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Debating withdrawing and trying again next year

lefty175

Full Member
Sep 28, 2010
16
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    So, I have a verified AMCAS application and have received a lot of secondary requests, although all from schools that I automatically request them. The problem is, I feel very behind, lack confidence in my application this cycle, and do not feel that any of my essays, especially some of my secondary essays, are strong enough to get me into a school I'll feel excited about attending.

    I have a fairly low GPA from my undergraduate studies, but most of my prereqs were taken as a post-bac student, where I had at 3.97 GPA. My EC are pretty pathetic, with most of them beginning this year, and really no shadowing. I scored far below my expectations on the MCAT, most of my practice exams were in the mid-30s, but I got a 30P, dropping most of the points in the PS section, a 9, compared to my average of a 13 on the practice tests.

    I'm wondering if I should just cut my losses now and save the money from the secondaries and reapply next year, or whether not finishing this cycle will do more to hurt my chances next year than finishing up and possibly not getting accepted. I was initially trying to push through this cycle because I'm 28 and really feel like I want to get things moving, but I also don't want to just screw everything up.

    Any advice or request for information is welcomed.
     

    Catalystik

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      What was your undergrad GPA not counting the postbac work?
      How many hours of postbac work have you done?
      What is your AMCAS uGPA and BCPM with the postbac?

      What ECs did you list with the hours of involvement at that time?
      What is your state of residence?
       

      lefty175

      Full Member
      Sep 28, 2010
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      0
        So cumulative ungrad GPA is 3.28 BCPM and 3.00 AO.

        Post-bac GPA is 3.96 BCPM, with 22.20 hours. I also did a graduate certificate program in the intervening years to help with a family business and have a 3.52 graduate GPA from that, it was only 17 hours though (25 quarter hours).

        Extracurriculars were:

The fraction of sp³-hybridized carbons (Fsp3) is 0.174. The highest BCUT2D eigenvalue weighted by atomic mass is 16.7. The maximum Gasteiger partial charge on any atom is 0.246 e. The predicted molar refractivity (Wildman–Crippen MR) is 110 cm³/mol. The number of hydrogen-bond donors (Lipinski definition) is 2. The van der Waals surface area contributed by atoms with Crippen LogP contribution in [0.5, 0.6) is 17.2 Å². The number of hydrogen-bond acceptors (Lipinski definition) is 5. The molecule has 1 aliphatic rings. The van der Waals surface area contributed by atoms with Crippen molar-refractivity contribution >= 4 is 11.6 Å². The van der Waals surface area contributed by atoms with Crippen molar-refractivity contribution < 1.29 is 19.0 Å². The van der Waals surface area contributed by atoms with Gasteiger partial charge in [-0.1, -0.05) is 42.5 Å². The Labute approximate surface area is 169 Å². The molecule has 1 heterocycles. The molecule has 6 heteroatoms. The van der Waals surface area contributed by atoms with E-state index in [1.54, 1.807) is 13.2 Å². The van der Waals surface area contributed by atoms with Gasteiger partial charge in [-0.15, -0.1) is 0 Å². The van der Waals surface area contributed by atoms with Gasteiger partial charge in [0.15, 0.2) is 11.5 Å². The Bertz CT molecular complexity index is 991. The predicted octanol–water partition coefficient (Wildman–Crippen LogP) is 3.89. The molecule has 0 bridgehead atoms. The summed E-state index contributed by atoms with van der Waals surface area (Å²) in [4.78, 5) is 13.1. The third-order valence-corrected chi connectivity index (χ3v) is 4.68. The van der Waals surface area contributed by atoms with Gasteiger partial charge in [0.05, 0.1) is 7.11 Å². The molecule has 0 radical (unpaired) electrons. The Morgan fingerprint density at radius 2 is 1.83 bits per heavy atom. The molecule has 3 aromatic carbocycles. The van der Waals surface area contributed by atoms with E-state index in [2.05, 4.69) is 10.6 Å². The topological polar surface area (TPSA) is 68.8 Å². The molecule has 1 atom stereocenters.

20 hours - Outside In Project Erase - assisting physicians in a tattoo removal clinic

        Approximately 75 hours - Outside In IDU Needle Exchange - providing clean needles, HIV/Hep C testing and counseling, and referral services.

        50 hours working at a critical care unit of a retirement home, mainly providing activity assistance, but also some patient transport assistance.

        Wilderness First Responder - mainly for myself, but recently have begun working with search and rescue. Really no concrete hours involving this.

        Operation Night Watch - around 50 hours - work with homeless and low-income individuals, not really a medical setting.

        Tutored math and science at a local high school, approx. 80 hours.

        My state of residence is Oregon.

        Thanks and sorry if this information isn't very well laid out.
         
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        Catalystik

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          I agree that it would be most appropriate for you to pull the plug on this year's AMCAS application. Stats tables would suggest you'd have a 25% chance of success, but those numbers include those who completed an SMP (Special Masters Program) and don't account for the lateness of the cycle and a brevity of ECs.

          If asked, I'd have suggested another year of postbac classwork in the upper-level sciences.

          Were you to apply to DO schools with proper longevity of activities and shadowing, I think you'd get an acceptance. Are you aware of the new school in your state (lebanon)?

          For a better shot at MD, I think you'd need a much stronger MCAT score (35+) and a longer run of As than 22 hours worth. Unfortunately, you don't have a particularly forgiving state school. They do seem to like nontrads preferentially though.

          Besides continuing some of your current clinical acitivies, shadowing (perhaps to include a DO) for 60-80 hours, and additional nonmedical community service which I'm happy to see, perhaps also seek out a peer leadership activity. The teaching is terrific, BTW, and moreso if it's also volunteer. Do you have any plan to try a research experience? You might decide if you want to demonstrate an emphasis toward future rural practice in your application for the sake of greater in-state consideration, in which case, you'd need area-specific activites to be taken seriously.
           

          lefty175

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          Sep 28, 2010
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            Thank you very much for the thoughtful reply. I am aware of the new DO school here in Oregon, but am definitely more interested in MD programs. A DO who I know quite well is quite critical of DO programs vs. MD programs, primarily as a concern over the clinical rotations. I am also somewhat reluctant to apply to startup schools, i.e. the Lebanon or Yakima DO programs.

            I am wondering if you have any advice about medical school advising programs that might be able to assist me in targeting my activities (and advice on where to look for some of them) and the application process or whether you'd simply recommend using this website as a reference?

            I currently have no plans to pursue any research experience, partly because opportunities seem to be so much more tailored to people with more undergraduate or graduate training. Although I would be interested in doing some if I could find an opportunity.